BEP 218 – Discussing a Website Redesign

In this Business English Pod lesson, we’ll look at vocabulary and collocations for discussing the redesign of a website.

In the Internet age, every company needs a web presence. The foundation of this presence is a good website. This is where customers and the public can go to find information, engage with each other and the business, and, in many cases, purchase products and services.

It’s essential that your website is designed to convey the right image and send the right message. Not only does it have to look great, but it needs to be usable as well. This means that it must be laid out in a way that will help people find what they’re looking for with ease. Internet users have a very short attention span, so if they can’t get around your site easily, they’ll quickly move on to something else.

Before we listen, let’s talk a little about collocations. A collocation is a group of words that native speakers often use together. A correct collocation sounds natural, while an incorrect collocation sounds unnatural. For example, in English we say “go online” to talk about using the Internet. But we can’t say “proceed online” or “travel online,” even though “proceed” and “travel” mean “go.” Those simply aren’t natural expressions.

You’ll hear many useful collocations in today’s dialog. As you listen, try to pick out these natural combinations of words. Then we’ll explain what they mean and how to use them in the debrief.

We’re going to hear a conversation between a website designer named Andy and his client Penny. Penny’s company has contracted Andy to redesign their site. They are looking at the new website and discussing its features.

Listening Questions

1.  What does Penny think of the website’s layout?
2.  Why does Andy show Penny the website on his tablet?
3.  What does Penny need to learn to do with the website?

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BEN 18 – The Business of the Olympics

Business English News - The Olympics

In this Business English News lesson, we take a look at the economic aspects of the Olympic Games.

The Olympic motto ‘Citius, Altius, Fortius’ will be in full force this year as London hosts the 30th Olympic Games. However, it won’t be just the athletes trying to go ‘higher, faster, stronger’, but also companies poised to rake in the dough in what many hope will be a financial windfall.

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Business English News 12 – Steve Jobs Tribute


Business English News is a new show on Business English Pod about current events, especially things happening in the business news.

As a company built and run on Mac computers, and with an audience that mainly uses Apple products to listen to our podcasts, it’s only fitting that we (re)launch this show with a tribute to Steve Jobs, who passed away on Wednesday 5th October.

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BEP 184 – Discussing Training Plans (Part 2)

This is the second part of our Business English Pod series on English training and development vocabulary and collocations.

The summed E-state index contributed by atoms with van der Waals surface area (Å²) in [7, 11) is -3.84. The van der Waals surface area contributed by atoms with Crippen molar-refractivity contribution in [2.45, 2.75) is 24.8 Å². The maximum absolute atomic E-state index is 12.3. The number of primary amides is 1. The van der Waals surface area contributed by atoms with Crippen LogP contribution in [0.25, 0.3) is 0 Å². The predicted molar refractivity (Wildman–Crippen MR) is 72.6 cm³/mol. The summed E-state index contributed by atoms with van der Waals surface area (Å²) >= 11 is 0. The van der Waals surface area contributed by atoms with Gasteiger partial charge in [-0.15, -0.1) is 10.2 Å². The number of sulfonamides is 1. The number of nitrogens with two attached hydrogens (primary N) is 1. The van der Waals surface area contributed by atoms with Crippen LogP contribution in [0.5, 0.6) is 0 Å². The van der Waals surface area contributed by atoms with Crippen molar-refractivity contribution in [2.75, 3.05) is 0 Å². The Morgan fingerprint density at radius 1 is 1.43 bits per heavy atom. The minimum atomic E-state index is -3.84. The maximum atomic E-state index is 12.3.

Good training is crucial for any company, big or small. How can we expect people to do a good job if they don’t have the right knowledge, skills, and tools? Providing employees with these tools is a key function of training.

And training is what we’ll be talking about today. We’ll be looking at some important vocabulary and collocations related to training. Remember, collocations are natural combinations of words that native speakers commonly use. There are no clear rules to collocation, only patterns. When you learn a new word, you should try to learn what other words are used with it. For example, you might think that “crime” is a useful word to know, but it will be difficult to use it if you don’t know that we usually use the verb “commit” before it, as in: “commit a crime.” …

BEP 183 – Discussing Training Plans (Part 1)

In this Business English vocabulary lesson, we’ll take a look at some common collocations related to some of the different approaches to training and training programs.

Training is one of the most important investments a company will make. Poor training can lead to poor performance, inefficiency, employee dissatisfaction, and a range of other problems. Good training, on the other hand, can make a company run smoothly, efficiently, and profitably. Training programs take many different shapes and forms, ranging from highly developed online systems to informal on-the-job training. Regardless of what form the training takes, it’s essential to think about the desired outcomes and plan accordingly.

Before we listen, let’s talk a little about collocations. A collocation is a group of words that native speakers often use together. A correct collocation sounds natural, while an incorrect collocation sounds unnatural. For example, in English we say “go online” to talk about using the Internet. But we can’t say “proceed online” or “travel online,” even though “proceed” and “travel” mean “go”. Those simply aren’t natural expressions.

You’ll hear many useful collocations in today’s dialog. As you listen, try to pick out these natural combinations of words. Then we’ll explain what they mean and how to use them in the debrief. We’re going to hear a conversation between two people about training and development. Jeff works in HR for a firm of engineering consultants. He’s talking to David, who has just given a presentation about new approaches to training.

Listening Questions

1. Why does Jeff think his company needs to find a new approach to training?
2. What type of training does Jeff’s company currently do?

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